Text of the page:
Support for N.J. Needle-Exchange Programs Based on Unscientific Research, Opinion Piece Says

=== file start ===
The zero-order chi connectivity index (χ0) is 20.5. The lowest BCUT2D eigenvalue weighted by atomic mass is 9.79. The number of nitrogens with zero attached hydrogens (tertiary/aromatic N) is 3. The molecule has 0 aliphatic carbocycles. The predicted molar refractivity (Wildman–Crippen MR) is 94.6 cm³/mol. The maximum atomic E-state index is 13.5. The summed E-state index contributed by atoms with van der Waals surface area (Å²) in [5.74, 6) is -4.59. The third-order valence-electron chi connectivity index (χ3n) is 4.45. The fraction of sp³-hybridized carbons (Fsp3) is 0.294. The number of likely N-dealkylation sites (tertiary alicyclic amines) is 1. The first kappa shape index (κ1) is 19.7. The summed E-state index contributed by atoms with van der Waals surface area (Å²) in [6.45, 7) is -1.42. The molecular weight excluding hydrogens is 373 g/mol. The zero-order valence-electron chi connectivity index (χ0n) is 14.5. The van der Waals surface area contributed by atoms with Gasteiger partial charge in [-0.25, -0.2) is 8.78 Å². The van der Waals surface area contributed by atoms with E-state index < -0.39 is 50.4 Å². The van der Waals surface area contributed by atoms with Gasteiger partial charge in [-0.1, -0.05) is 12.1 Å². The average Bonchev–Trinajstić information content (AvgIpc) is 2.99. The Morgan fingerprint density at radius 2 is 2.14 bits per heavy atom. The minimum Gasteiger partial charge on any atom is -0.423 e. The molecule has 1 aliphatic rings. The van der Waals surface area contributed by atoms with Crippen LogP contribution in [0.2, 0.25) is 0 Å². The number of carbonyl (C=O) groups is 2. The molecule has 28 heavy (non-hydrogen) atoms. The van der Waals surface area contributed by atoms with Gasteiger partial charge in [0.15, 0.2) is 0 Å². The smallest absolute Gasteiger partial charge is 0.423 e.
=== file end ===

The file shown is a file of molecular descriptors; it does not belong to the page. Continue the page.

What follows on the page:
Although the supporters of needle-exchange programs in New Jersey cite several studies showing that such programs help reduce the spread of HIV, they are "depending upon research that uses improper statistical methods or lacks the hard data" of HIV incidence and seroconversion among drug users versus non-users, Len Deo, president of the New Jersey Family Policy Council and former member of the governor's advisory council on AIDS, and Toni Meyer, senior research analyst for the council, write in a Bergen Record opinion piece. Data from "valid studies" do not prove that needle-exchange programs reduce the spread of HIV or hepatitis C, as state health officials in favor of needle exchanges have led the public to believe, Deo and Meyer say (Deo/Meyer, Bergen Record, 10/4). The New Jersey Legislature is considering two pieces of legislation aimed at helping injection drug users gain access to clean needles in an effort to reduce the spread of HIV and hepatitis C in the state. The first bill -- known as the Bloodborne Disease Harm Reduction Act (A 3256) -- would authorize cities in New Jersey to sponsor local needle-exchange programs that are affiliated with hospitals, clinics or health departments and offer additional health-related services. The second bill (A 3257) would allow individuals over age 18 to purchase from a pharmacy up to 10 needles without a prescription. Currently, New Jersey is one of only four states that require a doctor's prescription for needle purchases and one of only two states that bans both nonprescription needle sales and needle-exchange programs (Kaiser Daily HIV/AIDS Report, 9/27). New Jersey legislators "must not legalize drug use or drug paraphernalia, in any setting, without clear, unambiguous, hard research data to support such a controversial and potentially dangerous move," the authors conclude (Bergen Record, 10/4).This is part of the KHN Morning Briefing, a summary of health policy coverage from major news organizations. Sign up for an email subscription.